WASHINGTON ( ) – One argument the Trump administration made to the Supreme Court this spring to prove the legality of its travel ban on several majority-Muslim countries was that it had a robust waiver process that would allow people in on a case-by-case basis.

But new State Departme,上海足浴夜网联系方式Fabi,nt statistics released on Tuesday show that U.S. consular officers issued waivers to the ban in only 2 percent of visa applications over the course of nearly five months.

On Tuesday, the ban was allowed to stand by the Supreme Court, which rejected arguments that it represented unconstitutional religious discrimination. Civil rights groups and Democrats denounced the ruling.

President Donald Trump has said the travel ban is needed to protect the United States against attacks by Islamist militants.

People from countries covered by the ban filed 33,176 applications for non-immigrant and immigrant visas between Dec. 8, 2017 and April 30, according to data in a June 22 letter from Assistant Secretary of State Mary Waters to Democratic Senator Chris Van Hollen. The letter was received by Van Hollen’s office on Tuesday, and his office provided it to .

Of those, 4,900 applications were rejected for reasons other than the travel ban, while 1,147 were found eligible for visas based on an exception to the ban. Those exceptions apply to specific categories including refugees, dual nationals or diplomats, and people in such categories do not need waivers.

Of the remaining 27,129 visa applicants, 579 were “cleared for waivers” – a rate of 2.1 percent. It was unclear how many of those cleared for waivers actually received U.S. visas.

Nearly 4,200 applicants have been interviewed but are “still awaiting a determination on a waiver,” the letter states. Between April 30 and May 31, a further 189 people were cleared for waivers, but it is unclear how many more applications were filed in that time.

The State Department did not immediately respond to a request for comment on the numbers.

RESTRICTIONS VARY

The ban blocks citizens of Iran, Libya, North Korea, Somalia, Syria, and Yemen, and some Venezuelan government officials and their family members, from obtaining a broad range of U.S. immigrant and non-immigrant visas.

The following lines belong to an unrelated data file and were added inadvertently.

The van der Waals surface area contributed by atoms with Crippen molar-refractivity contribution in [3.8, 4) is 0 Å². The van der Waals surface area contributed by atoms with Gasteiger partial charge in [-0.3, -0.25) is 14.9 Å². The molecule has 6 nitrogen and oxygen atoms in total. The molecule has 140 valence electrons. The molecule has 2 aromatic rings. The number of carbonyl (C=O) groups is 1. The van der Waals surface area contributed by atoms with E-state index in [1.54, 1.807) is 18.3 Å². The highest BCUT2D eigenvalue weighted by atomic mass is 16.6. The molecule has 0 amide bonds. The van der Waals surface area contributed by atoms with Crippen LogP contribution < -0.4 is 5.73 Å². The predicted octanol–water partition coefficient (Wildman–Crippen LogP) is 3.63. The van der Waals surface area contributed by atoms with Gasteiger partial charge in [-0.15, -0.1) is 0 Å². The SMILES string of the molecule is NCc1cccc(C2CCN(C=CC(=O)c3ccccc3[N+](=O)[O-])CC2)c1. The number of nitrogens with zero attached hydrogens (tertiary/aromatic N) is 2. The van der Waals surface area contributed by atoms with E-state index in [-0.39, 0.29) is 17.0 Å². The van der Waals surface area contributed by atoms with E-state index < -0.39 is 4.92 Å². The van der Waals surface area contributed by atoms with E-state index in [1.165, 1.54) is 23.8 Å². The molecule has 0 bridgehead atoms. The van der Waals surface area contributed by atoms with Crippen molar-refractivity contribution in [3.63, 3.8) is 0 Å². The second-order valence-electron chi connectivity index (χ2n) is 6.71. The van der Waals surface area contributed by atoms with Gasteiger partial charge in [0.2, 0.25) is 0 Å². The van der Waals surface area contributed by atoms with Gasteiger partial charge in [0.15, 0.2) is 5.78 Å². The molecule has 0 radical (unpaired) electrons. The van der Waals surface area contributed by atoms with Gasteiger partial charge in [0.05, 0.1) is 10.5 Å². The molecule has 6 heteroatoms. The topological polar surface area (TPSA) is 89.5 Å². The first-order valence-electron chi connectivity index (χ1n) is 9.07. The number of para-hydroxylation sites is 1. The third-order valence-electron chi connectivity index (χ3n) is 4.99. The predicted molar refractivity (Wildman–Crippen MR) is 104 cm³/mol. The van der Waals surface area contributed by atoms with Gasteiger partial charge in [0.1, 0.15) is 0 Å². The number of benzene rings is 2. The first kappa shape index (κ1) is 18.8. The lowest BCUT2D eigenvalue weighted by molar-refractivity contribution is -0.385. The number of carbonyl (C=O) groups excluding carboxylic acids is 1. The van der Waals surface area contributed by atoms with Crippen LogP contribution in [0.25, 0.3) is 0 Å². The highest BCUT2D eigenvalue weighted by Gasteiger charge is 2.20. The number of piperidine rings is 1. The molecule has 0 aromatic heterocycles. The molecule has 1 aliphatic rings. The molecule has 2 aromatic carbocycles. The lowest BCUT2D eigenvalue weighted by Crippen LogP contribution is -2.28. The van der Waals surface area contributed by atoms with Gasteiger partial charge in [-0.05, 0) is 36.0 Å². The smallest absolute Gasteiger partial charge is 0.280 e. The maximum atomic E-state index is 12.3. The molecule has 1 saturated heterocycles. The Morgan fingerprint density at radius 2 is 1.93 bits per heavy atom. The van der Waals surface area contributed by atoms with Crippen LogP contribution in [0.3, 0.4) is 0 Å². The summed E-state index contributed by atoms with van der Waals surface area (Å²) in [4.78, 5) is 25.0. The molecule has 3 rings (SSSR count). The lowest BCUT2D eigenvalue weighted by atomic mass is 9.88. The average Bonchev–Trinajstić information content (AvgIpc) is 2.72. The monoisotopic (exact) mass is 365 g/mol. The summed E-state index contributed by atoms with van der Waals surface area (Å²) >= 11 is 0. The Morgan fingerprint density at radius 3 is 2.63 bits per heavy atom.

The restrictions vary from country to country – Somalians, for instance, can receive short-term visas and Iranians are allowed to get student visas, while North Koreans are blocked from all U.S. visas. People who fall into such carve-outs do not need waivers. Chad was previously covered by the ban but was removed in April.

In the months since the travel ban went into effect, “the number of cases cleared for waivers has grown at an increasing rate,” Waters wrote.

The ban has already had a dramatic impact since going into effect, with the number of people from the affe,上海夜生活怎么玩Dakota,cted countries able to obtain visas plummeti上海夜网ng. [See graphic: tmsnrt.rs/2tyHpRa]

The September proclamation establishing the ban said waivers could be granted if denying entry would cause “undue hardship,” if entry of the person would not pose a threat to the United States, and if entry would be in the national interest.

In oral arguments in April before the Supreme Court, U.S. Solicitor General Noel Francisco, defending the ban, told justices that consular officers had authority to issue waivers.

“The consular officer, him or herself, turns to the waiver provision and applies the criteria of the waiver provision,” Francisco said.

But in practice, attorneys and visa applicants say the State Department process is not transparent and rarely results in an actual waiver.

Christopher Richardson, a U.S. diplomat from 2011 to 2018 who most,上海凤楼夜网Hal, recently served at the U.S. Embassy in Madrid, stated in an affidavit in federal court this month that consular officers were not authorized to issue waivers on their own.

Instead, he said, they had to send notice to U.S. officials in Washington so they could decide to deny or grant the waiver. Richardson’s affidavit was first reported by Slate.

In a dissenting opinion on Tuesday, Supreme Court Justice Stephen Breyer examined the waiver process at length, and mentioned a case of a Yemeni child with cerebral palsy who was initially denied a U.S. visa. The incident “provides yet more reason to believe that waivers are not being processed in an ordinary way,” he wrote.